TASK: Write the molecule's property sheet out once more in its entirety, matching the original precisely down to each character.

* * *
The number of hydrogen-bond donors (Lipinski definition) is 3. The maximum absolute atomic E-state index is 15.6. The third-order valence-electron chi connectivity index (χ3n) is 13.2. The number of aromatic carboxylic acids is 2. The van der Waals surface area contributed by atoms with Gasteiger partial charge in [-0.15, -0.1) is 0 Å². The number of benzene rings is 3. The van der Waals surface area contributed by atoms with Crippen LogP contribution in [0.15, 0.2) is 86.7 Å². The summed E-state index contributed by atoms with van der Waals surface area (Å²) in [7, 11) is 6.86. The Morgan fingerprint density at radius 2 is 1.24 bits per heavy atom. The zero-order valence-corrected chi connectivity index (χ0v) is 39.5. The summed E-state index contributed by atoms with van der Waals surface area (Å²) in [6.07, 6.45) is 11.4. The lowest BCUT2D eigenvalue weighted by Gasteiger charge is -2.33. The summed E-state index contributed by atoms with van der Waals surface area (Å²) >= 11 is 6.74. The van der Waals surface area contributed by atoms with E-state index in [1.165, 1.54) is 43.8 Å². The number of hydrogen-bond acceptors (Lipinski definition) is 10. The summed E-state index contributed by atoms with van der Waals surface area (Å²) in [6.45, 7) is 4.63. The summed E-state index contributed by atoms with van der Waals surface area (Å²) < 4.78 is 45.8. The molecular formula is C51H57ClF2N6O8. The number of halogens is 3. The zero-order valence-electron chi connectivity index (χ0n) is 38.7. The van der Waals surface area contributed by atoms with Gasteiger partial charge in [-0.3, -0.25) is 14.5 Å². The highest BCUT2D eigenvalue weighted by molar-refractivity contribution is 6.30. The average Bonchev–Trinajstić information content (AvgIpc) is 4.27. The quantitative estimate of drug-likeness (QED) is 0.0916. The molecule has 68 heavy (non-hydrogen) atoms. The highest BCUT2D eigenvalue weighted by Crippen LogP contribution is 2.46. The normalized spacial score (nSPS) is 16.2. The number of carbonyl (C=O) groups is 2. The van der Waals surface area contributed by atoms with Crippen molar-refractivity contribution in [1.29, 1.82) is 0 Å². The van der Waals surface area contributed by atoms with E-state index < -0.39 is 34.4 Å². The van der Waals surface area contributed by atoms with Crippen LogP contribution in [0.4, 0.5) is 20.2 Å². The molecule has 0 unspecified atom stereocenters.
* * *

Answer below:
The number of hydrogen-bond donors (Lipinski definition) is 3. The maximum absolute atomic E-state index is 15.6. The third-order valence-electron chi connectivity index (χ3n) is 13.2. The number of aromatic carboxylic acids is 2. The van der Waals surface area contributed by atoms with Gasteiger partial charge in [-0.15, -0.1) is 0 Å². The number of benzene rings is 3. The van der Waals surface area contributed by atoms with Crippen LogP contribution in [0.15, 0.2) is 86.7 Å². The summed E-state index contributed by atoms with van der Waals surface area (Å²) in [7, 11) is 6.86. The Morgan fingerprint density at radius 2 is 1.24 bits per heavy atom. The zero-order valence-corrected chi connectivity index (χ0v) is 39.5. The summed E-state index contributed by atoms with van der Waals surface area (Å²) in [6.07, 6.45) is 11.4. The lowest BCUT2D eigenvalue weighted by Gasteiger charge is -2.33. The summed E-state index contributed by atoms with van der Waals surface area (Å²) >= 11 is 6.74. The van der Waals surface area contributed by atoms with E-state index in [1.165, 1.54) is 43.8 Å². The number of hydrogen-bond acceptors (Lipinski definition) is 10. The summed E-state index contributed by atoms with van der Waals surface area (Å²) in [6.45, 7) is 4.63. The summed E-state index contributed by atoms with van der Waals surface area (Å²) < 4.78 is 45.8. The molecular formula is C51H57ClF2N6O8. The number of halogens is 3. The zero-order valence-electron chi connectivity index (χ0n) is 38.7. The van der Waals surface area contributed by atoms with Gasteiger partial charge in [-0.3, -0.25) is 14.5 Å². The highest BCUT2D eigenvalue weighted by molar-refractivity contribution is 6.30. The average Bonchev–Trinajstić information content (AvgIpc) is 4.27. The quantitative estimate of drug-likeness (QED) is 0.0916. The molecule has 68 heavy (non-hydrogen) atoms. The highest BCUT2D eigenvalue weighted by Crippen LogP contribution is 2.46. The normalized spacial score (nSPS) is 16.2. The number of carbonyl (C=O) groups is 2. The van der Waals surface area contributed by atoms with Crippen molar-refractivity contribution in [1.29, 1.82) is 0 Å². The van der Waals surface area contributed by atoms with E-state index < -0.39 is 34.4 Å². The van der Waals surface area contributed by atoms with Crippen LogP contribution in [0.4, 0.5) is 20.2 Å². The molecule has 0 unspecified atom stereocenters.